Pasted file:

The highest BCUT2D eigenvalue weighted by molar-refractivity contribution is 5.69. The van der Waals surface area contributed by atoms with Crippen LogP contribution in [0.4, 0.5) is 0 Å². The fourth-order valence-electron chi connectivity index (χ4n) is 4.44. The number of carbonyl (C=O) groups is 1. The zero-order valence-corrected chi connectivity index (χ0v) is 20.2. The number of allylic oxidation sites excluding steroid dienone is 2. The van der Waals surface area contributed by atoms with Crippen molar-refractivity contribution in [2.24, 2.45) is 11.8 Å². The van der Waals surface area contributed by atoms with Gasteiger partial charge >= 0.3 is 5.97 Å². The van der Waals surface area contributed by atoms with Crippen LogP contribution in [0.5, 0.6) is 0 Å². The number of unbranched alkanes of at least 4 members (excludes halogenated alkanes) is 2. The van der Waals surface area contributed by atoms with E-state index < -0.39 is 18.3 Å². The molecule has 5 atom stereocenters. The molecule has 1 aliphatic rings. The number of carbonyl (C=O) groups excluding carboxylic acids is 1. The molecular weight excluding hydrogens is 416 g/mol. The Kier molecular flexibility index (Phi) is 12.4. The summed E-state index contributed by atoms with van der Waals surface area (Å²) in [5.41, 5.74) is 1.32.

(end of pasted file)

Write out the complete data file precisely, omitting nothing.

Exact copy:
The highest BCUT2D eigenvalue weighted by molar-refractivity contribution is 5.69. The van der Waals surface area contributed by atoms with Crippen LogP contribution in [0.4, 0.5) is 0 Å². The fourth-order valence-electron chi connectivity index (χ4n) is 4.44. The number of carbonyl (C=O) groups is 1. The zero-order valence-corrected chi connectivity index (χ0v) is 20.2. The number of allylic oxidation sites excluding steroid dienone is 2. The van der Waals surface area contributed by atoms with Crippen molar-refractivity contribution in [2.24, 2.45) is 11.8 Å². The van der Waals surface area contributed by atoms with Gasteiger partial charge >= 0.3 is 5.97 Å². The van der Waals surface area contributed by atoms with Crippen LogP contribution in [0.5, 0.6) is 0 Å². The number of unbranched alkanes of at least 4 members (excludes halogenated alkanes) is 2. The van der Waals surface area contributed by atoms with E-state index < -0.39 is 18.3 Å². The molecule has 5 atom stereocenters. The molecule has 1 aliphatic rings. The number of carbonyl (C=O) groups excluding carboxylic acids is 1. The molecular weight excluding hydrogens is 416 g/mol. The Kier molecular flexibility index (Phi) is 12.4. The summed E-state index contributed by atoms with van der Waals surface area (Å²) in [5.41, 5.74) is 1.32.